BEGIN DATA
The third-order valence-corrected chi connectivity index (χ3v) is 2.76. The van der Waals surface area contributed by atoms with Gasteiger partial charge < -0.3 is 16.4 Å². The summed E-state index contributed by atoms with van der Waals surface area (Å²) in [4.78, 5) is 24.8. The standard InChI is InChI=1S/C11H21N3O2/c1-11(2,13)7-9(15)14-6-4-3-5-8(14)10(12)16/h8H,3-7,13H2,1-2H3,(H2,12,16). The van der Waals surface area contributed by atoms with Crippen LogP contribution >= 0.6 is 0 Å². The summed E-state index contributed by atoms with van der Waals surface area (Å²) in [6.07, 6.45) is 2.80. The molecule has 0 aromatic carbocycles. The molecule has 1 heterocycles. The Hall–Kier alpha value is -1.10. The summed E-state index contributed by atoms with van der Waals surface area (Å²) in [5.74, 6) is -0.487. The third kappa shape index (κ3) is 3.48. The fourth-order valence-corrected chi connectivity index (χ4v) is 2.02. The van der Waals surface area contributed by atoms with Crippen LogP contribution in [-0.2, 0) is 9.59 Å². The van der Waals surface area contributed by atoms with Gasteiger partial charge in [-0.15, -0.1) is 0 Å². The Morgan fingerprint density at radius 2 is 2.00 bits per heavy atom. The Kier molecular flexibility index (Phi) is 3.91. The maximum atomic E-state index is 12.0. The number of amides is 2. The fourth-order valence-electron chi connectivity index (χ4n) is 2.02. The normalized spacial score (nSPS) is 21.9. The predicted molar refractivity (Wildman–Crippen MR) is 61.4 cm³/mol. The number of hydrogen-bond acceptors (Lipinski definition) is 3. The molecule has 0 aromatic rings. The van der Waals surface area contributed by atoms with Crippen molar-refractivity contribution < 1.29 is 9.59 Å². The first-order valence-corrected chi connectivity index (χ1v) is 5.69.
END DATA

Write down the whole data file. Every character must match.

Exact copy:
The third-order valence-corrected chi connectivity index (χ3v) is 2.76. The van der Waals surface area contributed by atoms with Gasteiger partial charge < -0.3 is 16.4 Å². The summed E-state index contributed by atoms with van der Waals surface area (Å²) in [4.78, 5) is 24.8. The standard InChI is InChI=1S/C11H21N3O2/c1-11(2,13)7-9(15)14-6-4-3-5-8(14)10(12)16/h8H,3-7,13H2,1-2H3,(H2,12,16). The van der Waals surface area contributed by atoms with Crippen LogP contribution >= 0.6 is 0 Å². The summed E-state index contributed by atoms with van der Waals surface area (Å²) in [6.07, 6.45) is 2.80. The molecule has 0 aromatic carbocycles. The molecule has 1 heterocycles. The Hall–Kier alpha value is -1.10. The summed E-state index contributed by atoms with van der Waals surface area (Å²) in [5.74, 6) is -0.487. The third kappa shape index (κ3) is 3.48. The fourth-order valence-corrected chi connectivity index (χ4v) is 2.02. The van der Waals surface area contributed by atoms with Crippen LogP contribution in [-0.2, 0) is 9.59 Å². The van der Waals surface area contributed by atoms with Gasteiger partial charge in [-0.15, -0.1) is 0 Å². The Morgan fingerprint density at radius 2 is 2.00 bits per heavy atom. The Kier molecular flexibility index (Phi) is 3.91. The maximum atomic E-state index is 12.0. The number of amides is 2. The fourth-order valence-electron chi connectivity index (χ4n) is 2.02. The normalized spacial score (nSPS) is 21.9. The predicted molar refractivity (Wildman–Crippen MR) is 61.4 cm³/mol. The number of hydrogen-bond acceptors (Lipinski definition) is 3. The molecule has 0 aromatic rings. The van der Waals surface area contributed by atoms with Crippen molar-refractivity contribution < 1.29 is 9.59 Å². The first-order valence-corrected chi connectivity index (χ1v) is 5.69.